The Exhibition of Walter Swennen focuses on the last three decades of the artist's career and brings together over 130 works on paper in a variety of media. Testa Matta presents new series of works by Alessandro Pessoli dedicated to Fortunello, an imaginary Dadaist character.
Xavier Hufkens is proud to present a new exhibition dedicated to the graphic work of Walter Swennen (b. 1946, Brussels). The presentation focuses on the last three decades of the artist’s career and brings together over 130 works on paper in a variety of media.
Walter Swennen is a painter and a draughtsman in equal measure. While his works in oil often engage with the complex questions inherent to the art of painting – its potential and limitations; what, why and how to paint – his works on paper can be read as the laboratory that not only fuels his ideas, but also points to possible answers. Like his paintings, Swennen’s sketches take the form of enigmatic compositions of recognisable elements: words, letters, pictograms, heraldic devices, strip cartoon figures, advertising slogans, geometric forms, animals, stereotypical characters and everyday imagery. Although this gives rise to obvious visual correspondences between certain paintings and drawings, and a sketch might form a springboard for a larger work, his graphics are always autonomous creations. Often executed in layers and in mixtures of pencil, ink, watercolour, pen or crayon, they can be viewed as a visual compendium of ideas, insights, discoveries, juxtapositions and associations.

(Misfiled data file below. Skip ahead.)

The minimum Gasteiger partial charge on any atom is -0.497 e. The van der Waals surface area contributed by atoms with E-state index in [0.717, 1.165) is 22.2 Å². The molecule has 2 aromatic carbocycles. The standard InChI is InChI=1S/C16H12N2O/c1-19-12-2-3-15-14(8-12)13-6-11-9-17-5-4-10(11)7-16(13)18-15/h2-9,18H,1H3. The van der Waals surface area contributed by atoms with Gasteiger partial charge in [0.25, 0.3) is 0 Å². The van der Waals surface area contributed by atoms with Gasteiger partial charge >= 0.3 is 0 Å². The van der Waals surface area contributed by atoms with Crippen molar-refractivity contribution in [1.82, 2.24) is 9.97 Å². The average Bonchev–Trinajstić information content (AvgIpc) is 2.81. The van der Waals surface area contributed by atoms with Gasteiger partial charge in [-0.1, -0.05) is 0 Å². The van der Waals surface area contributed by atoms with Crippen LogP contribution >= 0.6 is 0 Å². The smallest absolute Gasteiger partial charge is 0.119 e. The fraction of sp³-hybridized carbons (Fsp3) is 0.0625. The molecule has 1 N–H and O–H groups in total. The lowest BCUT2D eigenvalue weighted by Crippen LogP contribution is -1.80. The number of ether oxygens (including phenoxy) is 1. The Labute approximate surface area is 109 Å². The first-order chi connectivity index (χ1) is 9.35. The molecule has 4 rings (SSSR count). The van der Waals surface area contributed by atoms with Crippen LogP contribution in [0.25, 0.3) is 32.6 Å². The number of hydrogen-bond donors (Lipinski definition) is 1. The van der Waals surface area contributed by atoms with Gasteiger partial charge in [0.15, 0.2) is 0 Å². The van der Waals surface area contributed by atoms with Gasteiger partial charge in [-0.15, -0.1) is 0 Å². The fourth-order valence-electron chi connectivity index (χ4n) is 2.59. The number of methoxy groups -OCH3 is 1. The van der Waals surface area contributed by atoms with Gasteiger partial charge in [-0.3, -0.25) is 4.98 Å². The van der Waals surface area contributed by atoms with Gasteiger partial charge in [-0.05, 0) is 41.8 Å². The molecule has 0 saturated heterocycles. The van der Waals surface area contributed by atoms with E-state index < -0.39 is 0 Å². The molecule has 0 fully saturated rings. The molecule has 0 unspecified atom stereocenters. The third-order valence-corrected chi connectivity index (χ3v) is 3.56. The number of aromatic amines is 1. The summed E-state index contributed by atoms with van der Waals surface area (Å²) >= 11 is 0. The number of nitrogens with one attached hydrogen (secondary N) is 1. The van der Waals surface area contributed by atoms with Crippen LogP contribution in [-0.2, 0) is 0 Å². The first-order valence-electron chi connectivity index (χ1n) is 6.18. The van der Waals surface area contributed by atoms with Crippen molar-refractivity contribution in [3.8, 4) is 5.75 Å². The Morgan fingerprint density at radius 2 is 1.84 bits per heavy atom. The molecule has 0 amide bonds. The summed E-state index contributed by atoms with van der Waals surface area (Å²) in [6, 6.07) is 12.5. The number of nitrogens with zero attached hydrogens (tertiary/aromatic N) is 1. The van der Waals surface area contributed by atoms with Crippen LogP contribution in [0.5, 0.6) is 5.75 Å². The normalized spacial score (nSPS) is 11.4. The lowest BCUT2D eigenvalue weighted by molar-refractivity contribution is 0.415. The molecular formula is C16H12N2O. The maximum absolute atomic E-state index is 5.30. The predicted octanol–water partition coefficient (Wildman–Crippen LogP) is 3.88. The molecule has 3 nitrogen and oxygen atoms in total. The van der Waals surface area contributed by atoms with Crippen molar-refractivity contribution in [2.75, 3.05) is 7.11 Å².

Modest in scale (often no larger than the page of a standard sketchbook), humorous and bursting with life, Swennen’s joyful graphic inventions nevertheless point to a greater conceptual significance. To define what they are, it is often easier to state what they are not: they do not attempt to accurately represent anything, be it a person, place, situation or thing; nor are they abstract or expressionist; they are not studies of isolated objects, nor evocations of inner emotional states. They do not open up onto a three-dimensional pictorial space that can, figuratively speaking, be entered. In other words, they are not mimetic. Instead, they can be read as complex mental constructions in which images and meanings, ideas and language overlap, intersect or converge.